Do you have adblock enabled?
 
If you can read this, either the style sheet didn't load or you have an older browser that doesn't support style sheets. Try clearing your browser cache and refreshing the page.

(Slate)   Hubble peers into a cosmic jelly bean bag   (slate.com ) divider line
    More: Cool, Hubble Space Telescope, universe, Philip C. Plait, active galaxies, diffraction, light-years away, Death from the Skies, Bad Astronomy  
•       •       •

2198 clicks; posted to Geek » on 03 Jun 2014 at 11:27 PM (2 years ago)   |   Favorite    |   share:  Share on Twitter share via Email Share on Facebook   more»



26 Comments     (+0 »)
 
View Voting Results: Smartest and Funniest
 
2014-06-03 08:51:24 PM  
Where have I seen that before?.. Oh yeah

sirian.warpcore.org
 
2014-06-03 08:51:55 PM  
This just amazes me.

We can make a rough guess as to the number of stars in our galaxy. How many are like our Sun just in our galaxy? Not a clue. Our sun isn't very big or bright and with dust and brighter objects it means their might be many more than we think there are.. just in our galaxy..... I see maybe 6-10 local stars in that picture and all the rest are other freakin galaxies

I want to go there...
 
2014-06-03 08:54:38 PM  
My god, it's full of stars
 
2014-06-03 09:09:42 PM  

texdent: My god, it's full of stars galaxies


FTFY
 
2014-06-03 09:18:18 PM  
A long time ago in a galaxy far, far away...
 
2014-06-03 09:25:28 PM  

MaudlinMutantMollusk: A long time ago in a galaxy far, far away...


Phil Plait ruined my childhood!

j/k, Phil. You know we love you.
 
2014-06-03 09:30:33 PM  

AverageAmericanGuy: Phil Plait ruined my childhood!

j/k, Phil. You know we love you.


Seriously

/props to Phil
//I always enjoy your articles, Sir
 
2014-06-03 09:37:26 PM  
The really amazing thing is that God created all of that just to create a tribe of Neolithic herders in the middle east on Earth.
 
2014-06-03 09:57:18 PM  

revrendjim: The really amazing thing is that God created all of that just to create a tribe of Neolithic herders in the middle east on Earth.


So he wasn't busy that day?
 
2014-06-03 10:46:25 PM  
I've seen better
 
2014-06-03 11:48:13 PM  
....and nothing I, or anyone else on this planet, have done or ever will do, matters.

Except for the guy that eventually figures out FTL/interstellar travel for humanity.
 
2014-06-03 11:54:02 PM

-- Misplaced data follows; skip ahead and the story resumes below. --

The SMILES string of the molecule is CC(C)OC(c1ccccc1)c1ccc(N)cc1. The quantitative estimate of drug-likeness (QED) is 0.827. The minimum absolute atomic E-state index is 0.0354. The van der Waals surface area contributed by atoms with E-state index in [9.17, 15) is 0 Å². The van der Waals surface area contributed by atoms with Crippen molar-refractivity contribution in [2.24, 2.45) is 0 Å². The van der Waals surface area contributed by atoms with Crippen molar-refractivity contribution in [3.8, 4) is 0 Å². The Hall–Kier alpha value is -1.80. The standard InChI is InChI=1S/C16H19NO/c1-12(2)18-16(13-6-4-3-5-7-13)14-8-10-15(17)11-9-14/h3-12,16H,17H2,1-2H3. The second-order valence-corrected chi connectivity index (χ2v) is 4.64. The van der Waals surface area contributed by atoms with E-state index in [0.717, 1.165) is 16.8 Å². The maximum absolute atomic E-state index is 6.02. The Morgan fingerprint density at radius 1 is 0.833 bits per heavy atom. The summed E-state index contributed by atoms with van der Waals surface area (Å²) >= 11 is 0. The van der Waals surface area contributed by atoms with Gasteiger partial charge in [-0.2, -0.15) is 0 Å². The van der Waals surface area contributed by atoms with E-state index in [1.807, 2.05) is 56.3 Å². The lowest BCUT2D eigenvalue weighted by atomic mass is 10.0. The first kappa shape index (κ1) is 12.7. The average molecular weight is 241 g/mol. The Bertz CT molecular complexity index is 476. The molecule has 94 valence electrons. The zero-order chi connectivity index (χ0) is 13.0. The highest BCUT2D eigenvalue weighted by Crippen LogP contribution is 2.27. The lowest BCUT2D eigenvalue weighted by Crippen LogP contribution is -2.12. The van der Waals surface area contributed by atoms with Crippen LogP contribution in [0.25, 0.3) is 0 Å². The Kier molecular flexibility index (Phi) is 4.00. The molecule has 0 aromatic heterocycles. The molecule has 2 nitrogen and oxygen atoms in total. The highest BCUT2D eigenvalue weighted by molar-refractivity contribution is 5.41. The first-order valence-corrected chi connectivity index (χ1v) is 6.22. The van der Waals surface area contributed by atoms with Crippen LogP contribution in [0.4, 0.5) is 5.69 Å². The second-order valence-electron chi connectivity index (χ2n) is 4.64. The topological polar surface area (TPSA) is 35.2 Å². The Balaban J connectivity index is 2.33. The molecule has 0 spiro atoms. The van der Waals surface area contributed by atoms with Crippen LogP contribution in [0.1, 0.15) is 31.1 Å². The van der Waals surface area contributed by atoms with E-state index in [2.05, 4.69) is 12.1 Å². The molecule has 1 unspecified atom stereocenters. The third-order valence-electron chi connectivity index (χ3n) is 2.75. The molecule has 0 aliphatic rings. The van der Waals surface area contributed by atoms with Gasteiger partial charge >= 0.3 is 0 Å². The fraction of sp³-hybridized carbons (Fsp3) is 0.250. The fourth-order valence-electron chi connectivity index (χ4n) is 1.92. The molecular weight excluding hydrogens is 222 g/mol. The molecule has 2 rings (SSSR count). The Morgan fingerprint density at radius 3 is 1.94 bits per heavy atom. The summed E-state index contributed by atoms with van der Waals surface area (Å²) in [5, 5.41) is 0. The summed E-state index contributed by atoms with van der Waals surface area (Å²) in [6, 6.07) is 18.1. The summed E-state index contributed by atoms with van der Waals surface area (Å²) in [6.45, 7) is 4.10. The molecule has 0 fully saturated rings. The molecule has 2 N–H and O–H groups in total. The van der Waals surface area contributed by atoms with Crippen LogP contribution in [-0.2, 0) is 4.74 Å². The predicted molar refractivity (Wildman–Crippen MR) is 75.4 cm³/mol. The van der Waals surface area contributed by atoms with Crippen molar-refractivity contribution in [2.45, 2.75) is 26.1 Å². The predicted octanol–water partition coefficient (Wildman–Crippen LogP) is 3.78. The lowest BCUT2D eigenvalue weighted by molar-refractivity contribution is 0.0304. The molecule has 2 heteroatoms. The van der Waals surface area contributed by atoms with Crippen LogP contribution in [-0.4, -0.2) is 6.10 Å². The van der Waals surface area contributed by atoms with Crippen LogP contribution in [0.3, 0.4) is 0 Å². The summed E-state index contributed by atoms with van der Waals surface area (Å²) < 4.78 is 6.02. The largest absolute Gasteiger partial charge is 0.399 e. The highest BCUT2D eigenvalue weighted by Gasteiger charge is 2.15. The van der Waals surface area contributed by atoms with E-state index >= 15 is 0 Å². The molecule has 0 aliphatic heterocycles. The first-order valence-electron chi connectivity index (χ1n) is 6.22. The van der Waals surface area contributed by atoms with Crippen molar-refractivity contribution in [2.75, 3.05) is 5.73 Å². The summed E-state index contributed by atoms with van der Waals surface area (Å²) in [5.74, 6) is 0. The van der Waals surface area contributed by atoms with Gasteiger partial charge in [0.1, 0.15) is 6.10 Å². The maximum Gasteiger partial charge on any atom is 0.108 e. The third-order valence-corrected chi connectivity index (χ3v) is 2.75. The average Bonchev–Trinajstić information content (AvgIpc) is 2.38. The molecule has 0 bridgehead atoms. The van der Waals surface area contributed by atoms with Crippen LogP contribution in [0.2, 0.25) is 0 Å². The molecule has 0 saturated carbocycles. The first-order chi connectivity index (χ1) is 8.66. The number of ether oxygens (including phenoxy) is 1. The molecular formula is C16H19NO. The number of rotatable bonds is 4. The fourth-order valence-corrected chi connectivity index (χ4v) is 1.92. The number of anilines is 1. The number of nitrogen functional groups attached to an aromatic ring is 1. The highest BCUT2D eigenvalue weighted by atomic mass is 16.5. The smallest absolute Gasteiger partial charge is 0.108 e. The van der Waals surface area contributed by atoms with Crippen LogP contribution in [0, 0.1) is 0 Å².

Astronomer must be on a diet, thinking of candy like that.
 
2014-06-04 12:12:29 AM  
Come on NASA, upgrade your software to Kit Kat!
 
2014-06-04 01:58:50 AM  
deeper & deeper

farther & farther


like Alice's walk through Wonderland...
 
2014-06-04 02:15:15 AM  
Was out observing galaxies (and globular clusters) this evening.  Ninety minutes brought NGC 4631, 4627, and 4656/7 ("The Whale and Pup" and "The Hockey Stick"), NGC 4565, NGC 4015, several other galaxies I need to check against charts, and M53, NGC 5466, NGC 5053, and NGC 5897 (all globular clusters).  And that was with a six-day-old Moon next door in Leo, a sky that quickly deteriorated into pea soup, and a number of active skunks somewhere nearby.

Love articles like TFA.  An excellent dose of humility and perspective.
 
2014-06-04 03:39:18 AM  
Whoops--make that NGC 4150, not 4015.
 
2014-06-04 06:02:03 AM  
It'll have to go.
 
2014-06-04 08:30:17 AM  

grinding_journalist: ....and nothing I, or anyone else on this planet, have done or ever will do, matters.

Except for the guy that eventually figures out FTL/interstellar travel for humanity.


Easy. Just inform the japanese that we've discovered a planet with intelligent life like our pwn where the apex species is reprisented by giant tentacle monsters as males and, inexplicably, what looks like schoolgirlsnas females.

We'll be travelling at warp speeds within a month.
 
2014-06-04 08:39:50 AM  

GypsyJoker: Was out observing galaxies (and globular clusters) this evening.  Ninety minutes brought NGC 4631, 4627, and 4656/7 ("The Whale and Pup" and "The Hockey Stick"), NGC 4565, NGC 4015, several other galaxies I need to check against charts, and M53, NGC 5466, NGC 5053, and NGC 5897 (all globular clusters).  And that was with a six-day-old Moon next door in Leo, a sky that quickly deteriorated into pea soup, and a number of active skunks somewhere nearby.

Love articles like TFA.  An excellent dose of humility and perspective.